BMW 530i 2017 review
While BMW's 7 Series acts as a techno-flagship for the brand, it's the Five Series where new technologies reach the mass market.
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Tell Trump how you feel, buy a BMW 530e. Yup, despite a bloke with bad hair pulling his country out of the Paris Accord, most automakers are sticking to their commitment to reduce greenhouse gases, including BMW whose new petrol-electric hybrid 530e has been created to help meet its 2020 emission target.
So does an electric motor make the 530e feel less luxurious than a 5 Series should? Do you have to pay more just for doing the right thing by the planet? We found out when we drove the 530e at its Australian launch.
|BMW 5 Series 2017: 520d Luxury Line|
|Engine Type||2.0L turbo|
The only way you can pick a 530e from a 530i is by the subtle blue accents on the grille and wheel centre caps BMW gives to its hybrid models. There's also the charging port flap near the front passenger's door and eDrive badges on the C-Pillar.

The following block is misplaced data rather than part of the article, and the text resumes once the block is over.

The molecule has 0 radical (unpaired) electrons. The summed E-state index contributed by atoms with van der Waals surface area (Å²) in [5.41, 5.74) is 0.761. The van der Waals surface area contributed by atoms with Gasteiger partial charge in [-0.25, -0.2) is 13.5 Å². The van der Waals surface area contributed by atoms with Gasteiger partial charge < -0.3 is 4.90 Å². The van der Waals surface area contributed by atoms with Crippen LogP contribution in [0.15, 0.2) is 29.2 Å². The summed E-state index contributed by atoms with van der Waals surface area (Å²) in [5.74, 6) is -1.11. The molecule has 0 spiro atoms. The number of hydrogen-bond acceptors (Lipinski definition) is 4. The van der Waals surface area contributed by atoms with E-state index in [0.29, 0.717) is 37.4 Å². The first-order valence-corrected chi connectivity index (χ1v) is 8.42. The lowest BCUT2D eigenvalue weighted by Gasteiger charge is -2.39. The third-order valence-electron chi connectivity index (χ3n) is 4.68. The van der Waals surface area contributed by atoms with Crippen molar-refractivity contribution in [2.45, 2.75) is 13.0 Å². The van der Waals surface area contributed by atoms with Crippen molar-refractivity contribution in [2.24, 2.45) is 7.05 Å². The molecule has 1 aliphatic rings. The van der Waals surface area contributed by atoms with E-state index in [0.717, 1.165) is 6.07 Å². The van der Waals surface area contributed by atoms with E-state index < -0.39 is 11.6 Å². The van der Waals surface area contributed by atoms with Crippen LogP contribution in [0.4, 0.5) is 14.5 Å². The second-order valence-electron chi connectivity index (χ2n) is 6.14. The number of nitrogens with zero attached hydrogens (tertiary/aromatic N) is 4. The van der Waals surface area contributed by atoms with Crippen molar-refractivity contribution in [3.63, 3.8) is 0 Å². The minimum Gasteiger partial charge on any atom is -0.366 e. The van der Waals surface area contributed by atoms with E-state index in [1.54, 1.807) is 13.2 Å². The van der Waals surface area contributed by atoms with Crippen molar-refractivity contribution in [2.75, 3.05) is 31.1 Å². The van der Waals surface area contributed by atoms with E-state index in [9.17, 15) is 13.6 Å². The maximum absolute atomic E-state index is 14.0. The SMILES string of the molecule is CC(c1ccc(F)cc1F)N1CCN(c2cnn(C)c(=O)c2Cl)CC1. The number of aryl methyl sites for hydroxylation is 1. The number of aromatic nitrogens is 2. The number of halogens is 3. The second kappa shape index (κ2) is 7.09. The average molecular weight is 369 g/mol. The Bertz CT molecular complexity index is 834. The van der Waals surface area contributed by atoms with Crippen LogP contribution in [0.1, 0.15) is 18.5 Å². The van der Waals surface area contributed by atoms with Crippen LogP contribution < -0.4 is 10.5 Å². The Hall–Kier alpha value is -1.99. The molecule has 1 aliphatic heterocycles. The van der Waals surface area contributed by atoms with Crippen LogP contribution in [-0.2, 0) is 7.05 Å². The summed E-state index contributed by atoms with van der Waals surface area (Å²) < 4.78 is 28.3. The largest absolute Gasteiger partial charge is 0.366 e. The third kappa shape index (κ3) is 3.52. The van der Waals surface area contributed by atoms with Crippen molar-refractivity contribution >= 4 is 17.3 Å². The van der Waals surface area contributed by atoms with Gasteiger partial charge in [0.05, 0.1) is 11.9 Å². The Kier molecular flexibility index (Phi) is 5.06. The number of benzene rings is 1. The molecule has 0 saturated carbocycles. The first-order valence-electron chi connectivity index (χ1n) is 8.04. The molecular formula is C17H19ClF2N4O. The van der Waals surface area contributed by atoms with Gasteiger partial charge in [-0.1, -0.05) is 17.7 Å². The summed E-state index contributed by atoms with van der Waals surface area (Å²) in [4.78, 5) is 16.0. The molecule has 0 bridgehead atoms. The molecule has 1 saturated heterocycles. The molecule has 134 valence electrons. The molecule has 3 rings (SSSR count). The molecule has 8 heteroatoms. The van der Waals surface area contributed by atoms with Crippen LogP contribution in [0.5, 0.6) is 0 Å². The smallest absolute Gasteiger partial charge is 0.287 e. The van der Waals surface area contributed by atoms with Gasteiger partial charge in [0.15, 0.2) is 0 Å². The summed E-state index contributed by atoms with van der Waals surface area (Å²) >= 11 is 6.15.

Apart from that the 530e looks like a 530i in every way – a large, imposing executive saloon – and with identical dimensions of 4936mm end-to-end, 1868mm wide and 1479mm tall. By comparison the Benz E300e is 4923mm long.
The 530e's cockpit is also identical to the 530i's, that is apart from the eDrive badged door sills, the digital instrument cluster and the drive mode buttons near the shifter. The 530e's cabin is a sumptuous, stylish place with its leather upholstery, wood trim and cool tech such as the enormous display screen and head-up display.
The 530e's 410 litre boot is 120 litres smaller than the 530i's. The size reduction is because the batteries have been positioned under the rear seats and that has seen the fuel tank moved backwards eating into the cargo area.
Listing for $108,900 the 530e is exactly the same price as the 530i – that's a fairly big deal.
The wheelbase is unchanged at 2974mm which outdoes the E-Class's 2939mm. Legroom in the back seat is excellent – as it should be – and at 191cm tall I can sit behind my own driving position with plenty of space to spare.
Storage throughout the cabin is good with a deep, wide centre console bin and two cupholders up front, while there are another two cupholders in the fold-down centre armrest in the back.